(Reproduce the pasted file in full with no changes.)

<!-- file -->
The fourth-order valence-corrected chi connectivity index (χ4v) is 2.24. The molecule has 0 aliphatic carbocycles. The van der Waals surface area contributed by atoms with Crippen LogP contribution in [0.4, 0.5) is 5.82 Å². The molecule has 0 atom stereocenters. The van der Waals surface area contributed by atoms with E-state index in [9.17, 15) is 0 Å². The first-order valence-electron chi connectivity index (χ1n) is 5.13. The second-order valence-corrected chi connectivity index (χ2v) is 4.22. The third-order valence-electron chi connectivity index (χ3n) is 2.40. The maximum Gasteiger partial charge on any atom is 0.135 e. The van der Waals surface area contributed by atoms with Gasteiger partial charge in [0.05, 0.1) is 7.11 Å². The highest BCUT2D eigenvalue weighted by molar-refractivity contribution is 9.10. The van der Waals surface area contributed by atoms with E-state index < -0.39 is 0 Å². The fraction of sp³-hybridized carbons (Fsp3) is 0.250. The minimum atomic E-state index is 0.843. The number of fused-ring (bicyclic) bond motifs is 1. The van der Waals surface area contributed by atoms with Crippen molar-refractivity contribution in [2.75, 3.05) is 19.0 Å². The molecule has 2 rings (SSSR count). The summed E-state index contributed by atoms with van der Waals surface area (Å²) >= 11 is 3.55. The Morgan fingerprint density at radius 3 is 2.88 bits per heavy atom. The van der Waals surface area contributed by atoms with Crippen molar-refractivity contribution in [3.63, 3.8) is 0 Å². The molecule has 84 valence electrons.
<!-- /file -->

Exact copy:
The fourth-order valence-corrected chi connectivity index (χ4v) is 2.24. The molecule has 0 aliphatic carbocycles. The van der Waals surface area contributed by atoms with Crippen LogP contribution in [0.4, 0.5) is 5.82 Å². The molecule has 0 atom stereocenters. The van der Waals surface area contributed by atoms with E-state index in [9.17, 15) is 0 Å². The first-order valence-electron chi connectivity index (χ1n) is 5.13. The second-order valence-corrected chi connectivity index (χ2v) is 4.22. The third-order valence-electron chi connectivity index (χ3n) is 2.40. The maximum Gasteiger partial charge on any atom is 0.135 e. The van der Waals surface area contributed by atoms with Gasteiger partial charge in [0.05, 0.1) is 7.11 Å². The highest BCUT2D eigenvalue weighted by molar-refractivity contribution is 9.10. The van der Waals surface area contributed by atoms with E-state index < -0.39 is 0 Å². The fraction of sp³-hybridized carbons (Fsp3) is 0.250. The minimum atomic E-state index is 0.843. The number of fused-ring (bicyclic) bond motifs is 1. The van der Waals surface area contributed by atoms with Crippen molar-refractivity contribution in [2.75, 3.05) is 19.0 Å². The molecule has 2 rings (SSSR count). The summed E-state index contributed by atoms with van der Waals surface area (Å²) >= 11 is 3.55. The Morgan fingerprint density at radius 3 is 2.88 bits per heavy atom. The van der Waals surface area contributed by atoms with Crippen molar-refractivity contribution in [3.63, 3.8) is 0 Å². The molecule has 84 valence electrons.